The island of Mallorca (Majorca) off the coast of Spain was chosen for several scenes in the sci-fi movie Cloud Atlas, released in 2012. The film is based on David Mitchell’s book of six interwoven stories. Tom Hanks, Halle Berry, Hugh Grant, Susan Sarandon, and other members of the cast experience success and failure while traveling from the past to the present and beyond to the year 2300. We are reminded of Orwell, Melville, and Huxley, as the Cloud represents the changes and adaptations of the characters within a predictable pattern, the Atlas of human nature.
Of course most of us will be walking around Spain rather than traveling through time. The warm, usually mild climate in April, May, and June is perfect for walking holidays in Spain and attracts travelers worldwide, as well as members of the Spanish royal family and many artists and celebrities who visit or live on the island. Filming locations for Cloud Atlas included Port de Sóller, a small village away from the tourist areas, Sa Calobra beach nearby, the cliffs at Cap de Formentor, and Puig Major, the highest mountain on Majorca for the post-apocalyptic scenes. We will focus primarily on Palma the capital, as most visitors arrive at the airport here.
Things to See & Do:
Bellver Castle is an excellent example of 14th century architecture with 3 towers, a moat, and central courtyard. Besides a great view of the city below and the Bay of Palma, the castle has a museum of artifacts, the Despuig Classical Sculpture Collection, and the chapel of St Mark.
Hours: Daily. 8am-8pm, Oct thru Mar. 8am-9pm, Apr thru Sep. Sunday hours vary. Admission: Adults, $3.50, Students & Seniors, $1.50, Under 14 Free. Guided group tours free.
Pueblo Espanol was originally designed as a small village replica of famous architecture and artisan workshops. After changing ownership, however, the original atmosphere has changed into a place to hang out with discos, cafes, and fast food outlets as the main attractions.
Open: Daily, 9-7pm. Admission: $6.50 & $4
Visitors enjoy walking around the interesting old historical center within the city walls of Palma. There are many small shops, sidewalk cafes, and art galleries, with some of the best shopping along the Passeig des Bom and Avenida Jaume III. Shop at Antiguedades for locally made jewelry, Arte-Facto for handicrafts, or at the Placa Major underground shopping mall. Produce, fish, and craft markets open early at 6 or 7am, 6 days a week; Olivar indoor market receives positive reviews.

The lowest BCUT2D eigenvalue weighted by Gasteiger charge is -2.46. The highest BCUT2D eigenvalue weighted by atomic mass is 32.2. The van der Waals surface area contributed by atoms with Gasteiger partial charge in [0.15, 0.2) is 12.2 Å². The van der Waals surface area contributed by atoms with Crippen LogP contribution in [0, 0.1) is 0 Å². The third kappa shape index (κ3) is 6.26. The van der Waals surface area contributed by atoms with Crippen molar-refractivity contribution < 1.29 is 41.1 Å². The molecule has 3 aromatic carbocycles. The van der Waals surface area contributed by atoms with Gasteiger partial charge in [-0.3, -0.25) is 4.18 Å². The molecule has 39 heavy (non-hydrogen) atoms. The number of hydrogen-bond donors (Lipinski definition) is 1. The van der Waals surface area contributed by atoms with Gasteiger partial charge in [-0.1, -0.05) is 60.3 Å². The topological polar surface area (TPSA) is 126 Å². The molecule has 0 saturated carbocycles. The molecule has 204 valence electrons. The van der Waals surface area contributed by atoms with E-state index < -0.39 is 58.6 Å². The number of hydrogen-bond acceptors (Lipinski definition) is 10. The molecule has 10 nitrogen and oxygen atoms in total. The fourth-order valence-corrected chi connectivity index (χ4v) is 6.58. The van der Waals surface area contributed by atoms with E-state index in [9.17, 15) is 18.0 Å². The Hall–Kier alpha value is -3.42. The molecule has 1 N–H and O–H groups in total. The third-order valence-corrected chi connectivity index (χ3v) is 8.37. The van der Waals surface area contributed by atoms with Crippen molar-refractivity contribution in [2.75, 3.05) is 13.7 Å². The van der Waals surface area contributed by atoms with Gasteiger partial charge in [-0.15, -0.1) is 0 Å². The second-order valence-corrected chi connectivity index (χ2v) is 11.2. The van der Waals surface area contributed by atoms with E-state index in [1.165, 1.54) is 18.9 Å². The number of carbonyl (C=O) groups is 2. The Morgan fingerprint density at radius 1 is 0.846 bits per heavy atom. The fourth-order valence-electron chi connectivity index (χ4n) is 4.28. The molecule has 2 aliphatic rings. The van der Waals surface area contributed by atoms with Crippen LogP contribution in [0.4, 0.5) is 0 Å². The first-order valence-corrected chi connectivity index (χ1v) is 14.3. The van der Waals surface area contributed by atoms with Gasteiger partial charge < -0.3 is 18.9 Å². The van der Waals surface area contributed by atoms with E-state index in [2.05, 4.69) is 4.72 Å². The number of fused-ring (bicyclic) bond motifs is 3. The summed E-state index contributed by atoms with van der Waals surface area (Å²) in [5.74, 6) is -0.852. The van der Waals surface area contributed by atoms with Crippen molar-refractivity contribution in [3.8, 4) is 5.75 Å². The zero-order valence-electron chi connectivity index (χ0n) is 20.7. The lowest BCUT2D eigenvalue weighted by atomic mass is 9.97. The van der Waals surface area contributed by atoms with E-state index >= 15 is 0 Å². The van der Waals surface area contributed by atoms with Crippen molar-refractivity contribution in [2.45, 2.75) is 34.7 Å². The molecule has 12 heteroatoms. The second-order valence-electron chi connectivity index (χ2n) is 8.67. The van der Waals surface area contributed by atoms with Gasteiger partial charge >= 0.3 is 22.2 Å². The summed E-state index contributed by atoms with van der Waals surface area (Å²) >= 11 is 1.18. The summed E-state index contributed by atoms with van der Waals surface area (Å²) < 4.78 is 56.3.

Spend some time at the small museum featuring the collection of the wealthy banker Juan March. Here are permanent displays of 70 paintings by Picasso, Dali, and Miro, the masters of contemporary art, as well as temporary exhibits by over 50 national and international artists.
Hours: Mon-Fri, 10-6:30pm, Sat – 10:30-2pm, Closed Sun. Free admission.
High on a hill above the city is the majestic Sa Seu cathedral, which was originally built as a mosque in the 13th and 14th centuries by Jaume I. Officially completed and consecrated in 1601, the cathedral is a national historical monument. Rebuilt after the 1851 earthquake, it features 4 towers, lots of stained glass, sculptures and paintings of the saints, and symbols of the Marian Litany. Sa Seu has the largest Gothic rose window in the world, over 100 meters square divided into 24 triangles representing the Star of David. This impressive structure includes 16 interior chapels, an Alms House, tombs of Mallorcan kings, a 9-bell tower, and a ceramic mural by famed Miquel BarcelÃ³. Gift shop of religious art, souvenirs, and other memorabilia.
Hours: Apr-May & Oct, Mon-Fri, 10-5:15pm. Jun-Sep, 10-6:15pm. Sat,10-2:15pm.